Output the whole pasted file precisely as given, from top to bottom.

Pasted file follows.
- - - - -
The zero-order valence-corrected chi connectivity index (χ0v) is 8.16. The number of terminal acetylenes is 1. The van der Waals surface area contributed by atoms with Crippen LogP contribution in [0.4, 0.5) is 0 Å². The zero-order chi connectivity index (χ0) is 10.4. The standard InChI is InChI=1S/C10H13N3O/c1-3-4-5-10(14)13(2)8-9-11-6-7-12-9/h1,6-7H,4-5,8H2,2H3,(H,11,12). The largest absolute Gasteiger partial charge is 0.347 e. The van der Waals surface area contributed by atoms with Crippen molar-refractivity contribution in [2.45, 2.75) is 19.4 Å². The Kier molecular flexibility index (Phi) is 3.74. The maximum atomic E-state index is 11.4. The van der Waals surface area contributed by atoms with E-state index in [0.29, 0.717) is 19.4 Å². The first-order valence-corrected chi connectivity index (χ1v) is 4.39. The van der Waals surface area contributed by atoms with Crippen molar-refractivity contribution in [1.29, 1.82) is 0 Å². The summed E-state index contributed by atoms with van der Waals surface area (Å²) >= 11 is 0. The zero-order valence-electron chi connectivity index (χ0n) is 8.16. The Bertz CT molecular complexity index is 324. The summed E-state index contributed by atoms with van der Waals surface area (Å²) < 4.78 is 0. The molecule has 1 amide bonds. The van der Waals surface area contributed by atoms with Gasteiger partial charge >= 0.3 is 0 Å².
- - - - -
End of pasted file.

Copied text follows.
The zero-order valence-corrected chi connectivity index (χ0v) is 8.16. The number of terminal acetylenes is 1. The van der Waals surface area contributed by atoms with Crippen LogP contribution in [0.4, 0.5) is 0 Å². The zero-order chi connectivity index (χ0) is 10.4. The standard InChI is InChI=1S/C10H13N3O/c1-3-4-5-10(14)13(2)8-9-11-6-7-12-9/h1,6-7H,4-5,8H2,2H3,(H,11,12). The largest absolute Gasteiger partial charge is 0.347 e. The van der Waals surface area contributed by atoms with Crippen molar-refractivity contribution in [2.45, 2.75) is 19.4 Å². The Kier molecular flexibility index (Phi) is 3.74. The maximum atomic E-state index is 11.4. The van der Waals surface area contributed by atoms with E-state index in [0.29, 0.717) is 19.4 Å². The first-order valence-corrected chi connectivity index (χ1v) is 4.39. The van der Waals surface area contributed by atoms with Crippen molar-refractivity contribution in [1.29, 1.82) is 0 Å². The summed E-state index contributed by atoms with van der Waals surface area (Å²) >= 11 is 0. The zero-order valence-electron chi connectivity index (χ0n) is 8.16. The Bertz CT molecular complexity index is 324. The summed E-state index contributed by atoms with van der Waals surface area (Å²) < 4.78 is 0. The molecule has 1 amide bonds. The van der Waals surface area contributed by atoms with Gasteiger partial charge >= 0.3 is 0 Å².